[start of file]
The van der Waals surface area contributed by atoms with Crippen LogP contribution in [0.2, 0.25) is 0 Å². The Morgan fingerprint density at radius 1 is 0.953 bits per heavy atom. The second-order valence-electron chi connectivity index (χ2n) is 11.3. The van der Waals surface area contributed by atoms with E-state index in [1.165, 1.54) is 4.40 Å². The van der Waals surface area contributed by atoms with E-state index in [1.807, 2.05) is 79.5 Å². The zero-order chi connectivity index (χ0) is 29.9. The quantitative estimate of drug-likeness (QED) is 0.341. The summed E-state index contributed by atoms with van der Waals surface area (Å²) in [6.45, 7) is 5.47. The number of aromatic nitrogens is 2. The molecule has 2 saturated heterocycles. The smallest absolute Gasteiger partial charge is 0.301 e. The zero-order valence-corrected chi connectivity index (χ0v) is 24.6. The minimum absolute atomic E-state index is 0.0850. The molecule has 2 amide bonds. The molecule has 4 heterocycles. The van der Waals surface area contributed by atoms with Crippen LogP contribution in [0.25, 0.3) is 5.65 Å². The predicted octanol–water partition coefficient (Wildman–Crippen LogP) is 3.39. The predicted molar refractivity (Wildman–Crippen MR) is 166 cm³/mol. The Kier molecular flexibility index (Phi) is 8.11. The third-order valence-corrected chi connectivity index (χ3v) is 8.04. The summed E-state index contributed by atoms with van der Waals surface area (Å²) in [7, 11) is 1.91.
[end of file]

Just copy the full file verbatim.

The van der Waals surface area contributed by atoms with Crippen LogP contribution in [0.2, 0.25) is 0 Å². The Morgan fingerprint density at radius 1 is 0.953 bits per heavy atom. The second-order valence-electron chi connectivity index (χ2n) is 11.3. The van der Waals surface area contributed by atoms with E-state index in [1.165, 1.54) is 4.40 Å². The van der Waals surface area contributed by atoms with E-state index in [1.807, 2.05) is 79.5 Å². The zero-order chi connectivity index (χ0) is 29.9. The quantitative estimate of drug-likeness (QED) is 0.341. The summed E-state index contributed by atoms with van der Waals surface area (Å²) in [6.45, 7) is 5.47. The number of aromatic nitrogens is 2. The molecule has 2 saturated heterocycles. The smallest absolute Gasteiger partial charge is 0.301 e. The zero-order valence-corrected chi connectivity index (χ0v) is 24.6. The minimum absolute atomic E-state index is 0.0850. The molecule has 2 amide bonds. The molecule has 4 heterocycles. The van der Waals surface area contributed by atoms with Crippen LogP contribution in [0.25, 0.3) is 5.65 Å². The predicted octanol–water partition coefficient (Wildman–Crippen LogP) is 3.39. The predicted molar refractivity (Wildman–Crippen MR) is 166 cm³/mol. The Kier molecular flexibility index (Phi) is 8.11. The third-order valence-corrected chi connectivity index (χ3v) is 8.04. The summed E-state index contributed by atoms with van der Waals surface area (Å²) in [7, 11) is 1.91.